The goal of the 72-story, 2.3 million-square-foot tower’s design was two-fold: to construct a powerful and efficient structure that would emanate a quietly dignified presence, and to enrich and enliven the surrounding urban environment.
4WTC meets these demands through significant yet restrained structural innovation, recognized by the 2017 AISC IDEAS2 Presidential Award of Excellence in Engineering.
A typical office building of this size and shape would contain 7 to 10 perimeter columns on each side, spaced at roughly 20- to 30-foot intervals. 4WTC, on the other hand, has only four. The columns are grouped in pairs with an 80-foot clear span between them and 20 to 45-foot cantilevers at each end, providing dramatic column-free corners.
Beneath 4WTC lies a precarious maze of subway lines, commuter circulation, and mechanical spaces. The below grade complexity affected the retail column placements. A massive split V column supports the retail entrance, with additional steel structure built around the elevator and escalators, acting together to meet demanding load path requirements.
Structural steel was key in overcoming the unique challenges faced during the design of 4 WTC. LERA worked closely with the design architect, Maki & Associates, to come up with innovative structural solutions to speed construction, decrease construction costs, and create the desired open spaces for the offices. The limited number of perimeter columns created expansive city views through four 80-ft-long clear spans, six column-free building corners, and cantilevers of 20 to 45 ft. These long cantilevers and clear spans would typically add extra cost and time to the construction of the project. However, LERA designed the steel spandrel girders to pass continuously through the composite columns at the perimeter, splicing the spandrel members only at locations of low internal forces. This innovative approach saved time and money by removing 75% of the moment connections and reducing the total number of steel pieces/crane picks per floor.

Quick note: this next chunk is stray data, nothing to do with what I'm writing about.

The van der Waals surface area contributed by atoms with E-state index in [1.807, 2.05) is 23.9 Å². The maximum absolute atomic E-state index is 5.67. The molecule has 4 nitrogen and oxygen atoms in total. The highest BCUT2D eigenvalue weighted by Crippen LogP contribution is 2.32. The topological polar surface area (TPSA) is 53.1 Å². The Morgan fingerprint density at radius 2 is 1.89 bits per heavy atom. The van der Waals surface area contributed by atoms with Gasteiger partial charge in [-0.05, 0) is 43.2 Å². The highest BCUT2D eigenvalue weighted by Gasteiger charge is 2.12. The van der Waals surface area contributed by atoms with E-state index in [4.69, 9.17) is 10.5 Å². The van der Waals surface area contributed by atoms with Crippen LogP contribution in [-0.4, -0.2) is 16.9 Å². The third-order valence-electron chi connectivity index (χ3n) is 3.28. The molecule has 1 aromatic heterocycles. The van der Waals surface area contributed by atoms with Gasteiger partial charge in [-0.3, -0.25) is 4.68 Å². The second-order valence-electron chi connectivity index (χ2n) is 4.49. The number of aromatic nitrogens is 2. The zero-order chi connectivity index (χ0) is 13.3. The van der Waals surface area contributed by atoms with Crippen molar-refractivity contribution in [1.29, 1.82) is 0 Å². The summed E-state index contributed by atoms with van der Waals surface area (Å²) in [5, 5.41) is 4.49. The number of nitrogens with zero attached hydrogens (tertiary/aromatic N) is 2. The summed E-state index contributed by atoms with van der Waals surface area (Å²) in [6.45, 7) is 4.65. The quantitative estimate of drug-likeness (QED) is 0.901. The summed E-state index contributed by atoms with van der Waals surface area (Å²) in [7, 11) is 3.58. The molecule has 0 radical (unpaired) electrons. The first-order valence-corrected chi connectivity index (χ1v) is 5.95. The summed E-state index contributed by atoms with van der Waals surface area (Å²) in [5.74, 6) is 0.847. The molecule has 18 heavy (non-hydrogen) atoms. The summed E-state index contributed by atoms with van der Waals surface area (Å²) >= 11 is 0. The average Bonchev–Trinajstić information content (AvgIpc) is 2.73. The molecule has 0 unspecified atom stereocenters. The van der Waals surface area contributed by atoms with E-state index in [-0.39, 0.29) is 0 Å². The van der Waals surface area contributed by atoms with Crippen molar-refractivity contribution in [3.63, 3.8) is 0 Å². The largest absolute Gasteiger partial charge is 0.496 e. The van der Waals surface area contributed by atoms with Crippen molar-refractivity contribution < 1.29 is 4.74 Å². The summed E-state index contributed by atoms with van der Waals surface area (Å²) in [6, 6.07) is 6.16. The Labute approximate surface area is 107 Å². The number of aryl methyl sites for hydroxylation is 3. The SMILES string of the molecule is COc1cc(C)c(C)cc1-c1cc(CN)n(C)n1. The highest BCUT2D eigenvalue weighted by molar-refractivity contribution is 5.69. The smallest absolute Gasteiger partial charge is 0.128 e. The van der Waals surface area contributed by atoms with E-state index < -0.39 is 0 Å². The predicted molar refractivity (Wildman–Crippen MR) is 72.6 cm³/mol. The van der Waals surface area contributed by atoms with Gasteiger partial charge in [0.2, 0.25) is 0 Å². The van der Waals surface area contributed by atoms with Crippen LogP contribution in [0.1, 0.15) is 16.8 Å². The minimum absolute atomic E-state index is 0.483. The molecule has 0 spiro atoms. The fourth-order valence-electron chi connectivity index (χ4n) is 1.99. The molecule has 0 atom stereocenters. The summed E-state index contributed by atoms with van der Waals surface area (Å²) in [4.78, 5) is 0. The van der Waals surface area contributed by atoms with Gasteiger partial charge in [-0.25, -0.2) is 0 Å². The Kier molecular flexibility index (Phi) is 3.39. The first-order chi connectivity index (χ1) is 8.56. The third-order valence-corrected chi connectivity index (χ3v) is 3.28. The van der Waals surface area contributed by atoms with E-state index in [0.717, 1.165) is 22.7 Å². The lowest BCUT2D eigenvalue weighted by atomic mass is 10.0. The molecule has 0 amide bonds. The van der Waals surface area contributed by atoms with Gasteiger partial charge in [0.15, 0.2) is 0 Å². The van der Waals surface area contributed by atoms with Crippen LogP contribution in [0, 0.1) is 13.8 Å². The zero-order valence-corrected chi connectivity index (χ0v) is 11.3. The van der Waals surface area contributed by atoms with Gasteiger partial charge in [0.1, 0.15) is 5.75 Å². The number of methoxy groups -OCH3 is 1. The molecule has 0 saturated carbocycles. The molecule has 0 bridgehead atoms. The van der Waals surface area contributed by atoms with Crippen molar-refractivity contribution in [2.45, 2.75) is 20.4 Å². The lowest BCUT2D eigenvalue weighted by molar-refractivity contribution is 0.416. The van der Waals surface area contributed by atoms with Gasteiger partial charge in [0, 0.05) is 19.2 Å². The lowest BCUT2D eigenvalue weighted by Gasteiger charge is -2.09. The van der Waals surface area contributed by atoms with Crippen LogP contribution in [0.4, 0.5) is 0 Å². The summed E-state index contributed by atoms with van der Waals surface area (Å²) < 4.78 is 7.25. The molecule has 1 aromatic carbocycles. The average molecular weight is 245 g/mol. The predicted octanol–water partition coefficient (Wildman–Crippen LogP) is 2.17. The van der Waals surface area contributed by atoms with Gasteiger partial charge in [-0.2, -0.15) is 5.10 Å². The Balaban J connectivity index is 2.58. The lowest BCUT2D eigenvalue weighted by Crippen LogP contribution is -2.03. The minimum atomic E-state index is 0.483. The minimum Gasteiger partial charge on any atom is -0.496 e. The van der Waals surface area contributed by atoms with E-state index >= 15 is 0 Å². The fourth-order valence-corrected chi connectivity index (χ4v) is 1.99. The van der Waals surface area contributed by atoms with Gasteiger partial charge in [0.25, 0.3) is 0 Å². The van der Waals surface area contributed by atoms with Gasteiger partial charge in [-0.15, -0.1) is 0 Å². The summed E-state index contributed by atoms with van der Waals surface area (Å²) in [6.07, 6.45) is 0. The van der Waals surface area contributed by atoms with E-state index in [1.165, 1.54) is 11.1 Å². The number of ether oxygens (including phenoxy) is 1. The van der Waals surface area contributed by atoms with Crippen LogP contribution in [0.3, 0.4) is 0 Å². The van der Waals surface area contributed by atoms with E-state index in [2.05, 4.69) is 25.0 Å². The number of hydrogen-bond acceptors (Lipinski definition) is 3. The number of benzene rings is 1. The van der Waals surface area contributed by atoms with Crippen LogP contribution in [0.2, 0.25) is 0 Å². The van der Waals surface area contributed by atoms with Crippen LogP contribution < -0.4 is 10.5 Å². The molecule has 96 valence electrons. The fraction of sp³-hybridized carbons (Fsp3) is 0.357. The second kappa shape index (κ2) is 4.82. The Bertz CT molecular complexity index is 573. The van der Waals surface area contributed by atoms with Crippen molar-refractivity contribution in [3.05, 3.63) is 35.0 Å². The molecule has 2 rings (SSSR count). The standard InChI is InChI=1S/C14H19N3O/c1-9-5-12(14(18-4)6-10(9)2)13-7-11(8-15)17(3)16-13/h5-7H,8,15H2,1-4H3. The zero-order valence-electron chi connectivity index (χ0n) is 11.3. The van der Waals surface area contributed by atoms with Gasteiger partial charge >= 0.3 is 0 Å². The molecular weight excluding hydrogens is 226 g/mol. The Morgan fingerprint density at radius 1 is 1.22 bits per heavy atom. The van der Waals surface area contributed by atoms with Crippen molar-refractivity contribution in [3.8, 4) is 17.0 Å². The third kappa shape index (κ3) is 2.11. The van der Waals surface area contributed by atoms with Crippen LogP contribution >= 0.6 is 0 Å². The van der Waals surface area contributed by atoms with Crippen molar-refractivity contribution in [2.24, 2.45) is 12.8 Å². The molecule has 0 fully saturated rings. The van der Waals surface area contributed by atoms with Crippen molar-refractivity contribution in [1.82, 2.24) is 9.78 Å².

Partner, LERA Consulting Structural Engineers
An innovative construction sequence was implemented for the construction of the tower: a structural steel frame was erected first, followed by an encapsulation of the service core in reinforced concrete. Typically, for steel-concrete buildings outside of New York City, the concrete core is constructed first with embed plates and followed by steel floor framing.
In the typical construction of perimeter steel columns, the steel beams and columns are aligned. For the long spans and cantilever conditions at 4WTC, however, the standard method would have required a significant moment connection at every column. To overcome this, the spandrel beam was offset from the columns, allowing the beam to be continuous and bypass the column uninterrupted. This drastically reduced the number of moment connections required to support 80-foot clear spans. Splice locations were then chosen at points of low moment along the length of the spandrel beams, thus simplifying the connections and providing additional savings in cost and time.